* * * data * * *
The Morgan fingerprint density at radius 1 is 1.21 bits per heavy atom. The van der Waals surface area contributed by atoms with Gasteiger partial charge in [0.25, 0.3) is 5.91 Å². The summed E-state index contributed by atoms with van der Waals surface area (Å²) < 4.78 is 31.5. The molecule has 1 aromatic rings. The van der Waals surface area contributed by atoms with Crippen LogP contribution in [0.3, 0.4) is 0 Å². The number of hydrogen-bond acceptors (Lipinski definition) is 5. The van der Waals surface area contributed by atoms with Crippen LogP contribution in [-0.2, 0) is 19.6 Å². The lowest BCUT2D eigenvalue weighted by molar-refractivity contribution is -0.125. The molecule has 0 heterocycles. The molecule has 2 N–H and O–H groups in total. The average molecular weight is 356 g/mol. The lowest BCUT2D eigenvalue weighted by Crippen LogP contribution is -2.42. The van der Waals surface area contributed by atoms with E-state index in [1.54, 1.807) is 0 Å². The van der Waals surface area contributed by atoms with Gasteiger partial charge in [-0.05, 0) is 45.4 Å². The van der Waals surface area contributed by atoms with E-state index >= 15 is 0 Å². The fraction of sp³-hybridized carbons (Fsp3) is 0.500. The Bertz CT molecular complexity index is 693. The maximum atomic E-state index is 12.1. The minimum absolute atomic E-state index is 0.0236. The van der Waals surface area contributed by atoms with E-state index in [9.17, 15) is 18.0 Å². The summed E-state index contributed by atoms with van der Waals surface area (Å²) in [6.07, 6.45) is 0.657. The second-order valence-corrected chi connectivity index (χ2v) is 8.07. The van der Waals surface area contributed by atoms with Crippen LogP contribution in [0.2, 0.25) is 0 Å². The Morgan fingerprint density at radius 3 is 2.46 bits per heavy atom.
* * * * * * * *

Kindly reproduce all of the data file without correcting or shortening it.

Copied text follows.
The Morgan fingerprint density at radius 1 is 1.21 bits per heavy atom. The van der Waals surface area contributed by atoms with Gasteiger partial charge in [0.25, 0.3) is 5.91 Å². The summed E-state index contributed by atoms with van der Waals surface area (Å²) < 4.78 is 31.5. The molecule has 1 aromatic rings. The van der Waals surface area contributed by atoms with Crippen LogP contribution in [0.3, 0.4) is 0 Å². The number of hydrogen-bond acceptors (Lipinski definition) is 5. The van der Waals surface area contributed by atoms with Crippen LogP contribution in [-0.2, 0) is 19.6 Å². The lowest BCUT2D eigenvalue weighted by molar-refractivity contribution is -0.125. The molecule has 0 heterocycles. The molecule has 2 N–H and O–H groups in total. The average molecular weight is 356 g/mol. The lowest BCUT2D eigenvalue weighted by Crippen LogP contribution is -2.42. The van der Waals surface area contributed by atoms with E-state index in [1.54, 1.807) is 0 Å². The van der Waals surface area contributed by atoms with Gasteiger partial charge in [-0.05, 0) is 45.4 Å². The van der Waals surface area contributed by atoms with E-state index >= 15 is 0 Å². The fraction of sp³-hybridized carbons (Fsp3) is 0.500. The Bertz CT molecular complexity index is 693. The maximum atomic E-state index is 12.1. The minimum absolute atomic E-state index is 0.0236. The van der Waals surface area contributed by atoms with E-state index in [9.17, 15) is 18.0 Å². The summed E-state index contributed by atoms with van der Waals surface area (Å²) in [6.07, 6.45) is 0.657. The second-order valence-corrected chi connectivity index (χ2v) is 8.07. The van der Waals surface area contributed by atoms with Crippen LogP contribution in [0.2, 0.25) is 0 Å². The Morgan fingerprint density at radius 3 is 2.46 bits per heavy atom.